Mysterious 'fountain of youth' near Milky Way's central black hole is full of newborn stars that shouldn't exist

A 2 week observation through the optic eye of the Chandra X-Ray Observatory revealed this sturning explosion occurring in the super massive black hole at the Milky Way's center, known as Sagittarius A or Sgr A*. Huge lobes of 20-million degree Centigrade gas ( red loops in image) flank both sides of the black hole and extend over dozens of light years indicating that enormous explosions occurred several times over the last 10 thousand years.
Clusters of newborn stars have been discovered near the Milky Way’s central black hole (imaged here by the Chandra X-Ray Observatory), in a chaotic region where they shouldn’t technically exist. (Image credit: NASA)

The James Webb Space Telescope and other galactic surveys have confirmed there's a stellar "fountain of youth" birthing new stars near the Milky Way's central black hole, where they shouldn't be able to exist.

Near the galaxy's supermassive black hole, strong radiation and gravitational forces create extremely inhospitable conditions for new star formation.

However, for decades now, astronomers have seen young stars near the galactic center, defying all their predictions. A particular cluster of young stars, known as IRS13, was discovered over 20 years ago. By combining data from many different telescopes, astronomers confirmed the stars in IRS13 are only about 100,000 years old, cosmic newborns compared to Earth's sun (4.6 billion years old), let alone the Milky Way itself (13.6 billion years old).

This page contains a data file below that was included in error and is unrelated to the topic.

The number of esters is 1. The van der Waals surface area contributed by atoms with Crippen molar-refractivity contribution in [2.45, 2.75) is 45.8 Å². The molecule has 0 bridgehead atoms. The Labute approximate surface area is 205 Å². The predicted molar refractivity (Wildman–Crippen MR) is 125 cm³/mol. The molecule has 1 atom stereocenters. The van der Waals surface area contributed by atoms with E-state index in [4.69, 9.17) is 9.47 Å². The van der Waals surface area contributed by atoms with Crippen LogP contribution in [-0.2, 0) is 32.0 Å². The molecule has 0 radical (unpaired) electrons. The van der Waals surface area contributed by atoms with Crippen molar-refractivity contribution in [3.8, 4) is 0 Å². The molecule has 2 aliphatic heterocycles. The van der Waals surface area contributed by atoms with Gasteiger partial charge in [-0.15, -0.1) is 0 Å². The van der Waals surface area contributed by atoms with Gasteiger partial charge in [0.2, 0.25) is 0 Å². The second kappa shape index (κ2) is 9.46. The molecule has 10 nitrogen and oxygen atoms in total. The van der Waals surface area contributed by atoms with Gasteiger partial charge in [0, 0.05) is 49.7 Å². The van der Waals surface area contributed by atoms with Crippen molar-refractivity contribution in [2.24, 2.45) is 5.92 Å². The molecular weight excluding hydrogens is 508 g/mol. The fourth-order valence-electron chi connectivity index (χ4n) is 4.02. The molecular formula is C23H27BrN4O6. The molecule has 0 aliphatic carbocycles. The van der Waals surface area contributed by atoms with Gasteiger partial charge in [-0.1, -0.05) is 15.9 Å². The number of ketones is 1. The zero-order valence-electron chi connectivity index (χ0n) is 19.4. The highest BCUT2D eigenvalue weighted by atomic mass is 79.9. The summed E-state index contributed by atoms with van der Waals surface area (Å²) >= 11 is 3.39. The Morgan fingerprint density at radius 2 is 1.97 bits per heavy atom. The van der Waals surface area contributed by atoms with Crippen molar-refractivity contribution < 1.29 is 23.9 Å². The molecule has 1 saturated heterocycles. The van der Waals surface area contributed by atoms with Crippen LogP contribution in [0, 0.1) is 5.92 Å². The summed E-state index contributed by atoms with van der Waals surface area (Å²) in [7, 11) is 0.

"The analysis of IRS13 and the accompanying interpretation of the cluster is the first attempt to unravel a decade-old mystery about the unexpectedly young stars in the Galactic Center," study  lead author Florian Peißker, an astronomer at the University of Cologne's Institute of Astrophysics, said in a statement.

Peißker and colleagues believe this star cluster could be key to understanding how such young stars got to where they shouldn't be. In this new research, they have taken the first steps to unravel how such young stars formed in this forbidding galactic neighborhood.

"We have gathered extensive evidence that very young stars within the range of the supermassive black hole may have formed in star clusters such as IRS13," added Peißker. "This is also the first time we have been able to identify star populations of different ages — hot main sequence stars and young emerging stars — in the cluster so close to the center of the Milky Way."

Their observations suggest that some stars in IRS13 (the hot main sequence stars) may have started farther away in the galactic suburbs, and then migrated closer to the dense metropolis around the black hole until they were finally trapped in its gravitational pull. As the IRS13 cluster was dragged in, it formed a bow shock — a pile-up of material where the tip of the cluster plowed through the dusty interstellar medium, somewhat like the bow of a ship cutting through the water — which stimulated more stars (the young emerging stars) to form.

The James Webb Space Telescope also peered deep into the galactic center and identified signs of water ice in the galactic center near IRS13 — another fingerprint of dusty, newly-forming stars. Hopefully, JWST will soon reveal more about IRS13, giving astronomers more evidence in the mystery of the young stars in the Milky Way's core.

The new-star-forming region was described Oct. 10 in The Astronomical Journal.

Briley Lewis
Freelance science writer

Briley Lewis (she/her) is a freelance science writer and Ph.D. Candidate/NSF Fellow at the University of California, Los Angeles studying Astronomy & Astrophysics. Follow her on Twitter @briles_34 or visit her website